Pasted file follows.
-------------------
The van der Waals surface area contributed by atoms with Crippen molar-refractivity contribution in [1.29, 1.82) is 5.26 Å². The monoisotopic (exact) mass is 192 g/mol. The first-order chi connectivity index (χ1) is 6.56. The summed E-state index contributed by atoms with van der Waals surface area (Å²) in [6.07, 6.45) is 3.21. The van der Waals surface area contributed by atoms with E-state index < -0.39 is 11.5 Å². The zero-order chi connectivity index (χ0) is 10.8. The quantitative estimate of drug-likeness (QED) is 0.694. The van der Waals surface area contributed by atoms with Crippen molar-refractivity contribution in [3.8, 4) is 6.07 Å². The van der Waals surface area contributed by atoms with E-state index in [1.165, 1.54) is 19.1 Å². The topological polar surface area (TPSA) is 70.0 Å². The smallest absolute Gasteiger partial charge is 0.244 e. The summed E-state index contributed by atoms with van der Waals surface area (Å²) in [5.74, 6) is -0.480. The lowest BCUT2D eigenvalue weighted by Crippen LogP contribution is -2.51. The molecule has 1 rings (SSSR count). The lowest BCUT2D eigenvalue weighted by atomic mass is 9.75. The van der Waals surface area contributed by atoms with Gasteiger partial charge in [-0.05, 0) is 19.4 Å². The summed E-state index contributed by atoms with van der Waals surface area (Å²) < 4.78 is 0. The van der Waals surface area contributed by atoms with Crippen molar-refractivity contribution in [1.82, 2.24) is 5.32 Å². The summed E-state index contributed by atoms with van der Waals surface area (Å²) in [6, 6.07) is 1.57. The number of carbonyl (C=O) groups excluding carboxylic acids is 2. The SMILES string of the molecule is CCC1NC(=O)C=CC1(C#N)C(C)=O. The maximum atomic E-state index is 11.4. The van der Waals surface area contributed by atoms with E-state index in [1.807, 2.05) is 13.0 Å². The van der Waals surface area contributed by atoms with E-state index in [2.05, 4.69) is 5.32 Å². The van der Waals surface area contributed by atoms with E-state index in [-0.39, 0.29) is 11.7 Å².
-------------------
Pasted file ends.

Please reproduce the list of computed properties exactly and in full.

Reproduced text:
The van der Waals surface area contributed by atoms with Crippen molar-refractivity contribution in [1.29, 1.82) is 5.26 Å². The monoisotopic (exact) mass is 192 g/mol. The first-order chi connectivity index (χ1) is 6.56. The summed E-state index contributed by atoms with van der Waals surface area (Å²) in [6.07, 6.45) is 3.21. The van der Waals surface area contributed by atoms with E-state index < -0.39 is 11.5 Å². The zero-order chi connectivity index (χ0) is 10.8. The quantitative estimate of drug-likeness (QED) is 0.694. The van der Waals surface area contributed by atoms with Crippen molar-refractivity contribution in [3.8, 4) is 6.07 Å². The van der Waals surface area contributed by atoms with E-state index in [1.165, 1.54) is 19.1 Å². The topological polar surface area (TPSA) is 70.0 Å². The smallest absolute Gasteiger partial charge is 0.244 e. The summed E-state index contributed by atoms with van der Waals surface area (Å²) in [5.74, 6) is -0.480. The lowest BCUT2D eigenvalue weighted by Crippen LogP contribution is -2.51. The molecule has 1 rings (SSSR count). The lowest BCUT2D eigenvalue weighted by atomic mass is 9.75. The van der Waals surface area contributed by atoms with Gasteiger partial charge in [-0.05, 0) is 19.4 Å². The summed E-state index contributed by atoms with van der Waals surface area (Å²) < 4.78 is 0. The van der Waals surface area contributed by atoms with Crippen molar-refractivity contribution in [1.82, 2.24) is 5.32 Å². The summed E-state index contributed by atoms with van der Waals surface area (Å²) in [6, 6.07) is 1.57. The number of carbonyl (C=O) groups excluding carboxylic acids is 2. The SMILES string of the molecule is CCC1NC(=O)C=CC1(C#N)C(C)=O. The maximum atomic E-state index is 11.4. The van der Waals surface area contributed by atoms with E-state index in [1.807, 2.05) is 13.0 Å². The van der Waals surface area contributed by atoms with E-state index in [2.05, 4.69) is 5.32 Å². The van der Waals surface area contributed by atoms with E-state index in [-0.39, 0.29) is 11.7 Å².